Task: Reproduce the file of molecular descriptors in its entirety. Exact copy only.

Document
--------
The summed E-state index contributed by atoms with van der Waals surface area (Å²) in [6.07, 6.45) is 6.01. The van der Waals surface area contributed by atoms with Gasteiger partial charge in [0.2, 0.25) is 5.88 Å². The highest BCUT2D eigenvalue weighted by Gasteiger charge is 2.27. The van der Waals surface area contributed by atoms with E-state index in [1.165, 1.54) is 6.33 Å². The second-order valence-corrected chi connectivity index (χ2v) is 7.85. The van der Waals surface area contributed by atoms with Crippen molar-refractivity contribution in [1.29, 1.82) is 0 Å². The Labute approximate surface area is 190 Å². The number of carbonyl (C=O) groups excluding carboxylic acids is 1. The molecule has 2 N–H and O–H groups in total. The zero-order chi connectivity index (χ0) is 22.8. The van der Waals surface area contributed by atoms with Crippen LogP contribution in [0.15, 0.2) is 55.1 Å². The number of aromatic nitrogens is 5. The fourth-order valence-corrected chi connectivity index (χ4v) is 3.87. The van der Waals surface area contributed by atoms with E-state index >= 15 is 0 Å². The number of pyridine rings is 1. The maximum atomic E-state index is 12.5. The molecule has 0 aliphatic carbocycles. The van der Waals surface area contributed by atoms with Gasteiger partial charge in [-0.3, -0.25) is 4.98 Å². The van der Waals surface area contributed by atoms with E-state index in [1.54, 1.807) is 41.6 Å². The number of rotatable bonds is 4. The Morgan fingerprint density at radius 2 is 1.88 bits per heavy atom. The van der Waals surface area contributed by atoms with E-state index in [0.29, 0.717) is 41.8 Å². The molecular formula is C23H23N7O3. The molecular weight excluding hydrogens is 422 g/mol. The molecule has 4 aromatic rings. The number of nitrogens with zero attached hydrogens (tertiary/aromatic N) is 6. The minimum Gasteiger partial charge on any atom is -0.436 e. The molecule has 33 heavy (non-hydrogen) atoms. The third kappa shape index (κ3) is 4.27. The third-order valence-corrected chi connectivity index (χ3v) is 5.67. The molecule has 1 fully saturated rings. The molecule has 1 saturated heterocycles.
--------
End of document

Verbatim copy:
The summed E-state index contributed by atoms with van der Waals surface area (Å²) in [6.07, 6.45) is 6.01. The van der Waals surface area contributed by atoms with Gasteiger partial charge in [0.2, 0.25) is 5.88 Å². The highest BCUT2D eigenvalue weighted by Gasteiger charge is 2.27. The van der Waals surface area contributed by atoms with E-state index in [1.165, 1.54) is 6.33 Å². The second-order valence-corrected chi connectivity index (χ2v) is 7.85. The van der Waals surface area contributed by atoms with Crippen molar-refractivity contribution in [1.29, 1.82) is 0 Å². The Labute approximate surface area is 190 Å². The number of carbonyl (C=O) groups excluding carboxylic acids is 1. The molecule has 2 N–H and O–H groups in total. The zero-order chi connectivity index (χ0) is 22.8. The van der Waals surface area contributed by atoms with Crippen LogP contribution in [0.15, 0.2) is 55.1 Å². The number of aromatic nitrogens is 5. The fourth-order valence-corrected chi connectivity index (χ4v) is 3.87. The van der Waals surface area contributed by atoms with E-state index >= 15 is 0 Å². The number of pyridine rings is 1. The maximum atomic E-state index is 12.5. The molecule has 0 aliphatic carbocycles. The van der Waals surface area contributed by atoms with Gasteiger partial charge in [-0.3, -0.25) is 4.98 Å². The van der Waals surface area contributed by atoms with E-state index in [1.54, 1.807) is 41.6 Å². The number of rotatable bonds is 4. The Morgan fingerprint density at radius 2 is 1.88 bits per heavy atom. The van der Waals surface area contributed by atoms with E-state index in [0.29, 0.717) is 41.8 Å². The molecular formula is C23H23N7O3. The molecular weight excluding hydrogens is 422 g/mol. The molecule has 4 aromatic rings. The number of nitrogens with zero attached hydrogens (tertiary/aromatic N) is 6. The minimum Gasteiger partial charge on any atom is -0.436 e. The molecule has 33 heavy (non-hydrogen) atoms. The third kappa shape index (κ3) is 4.27. The third-order valence-corrected chi connectivity index (χ3v) is 5.67. The molecule has 1 fully saturated rings. The molecule has 1 saturated heterocycles.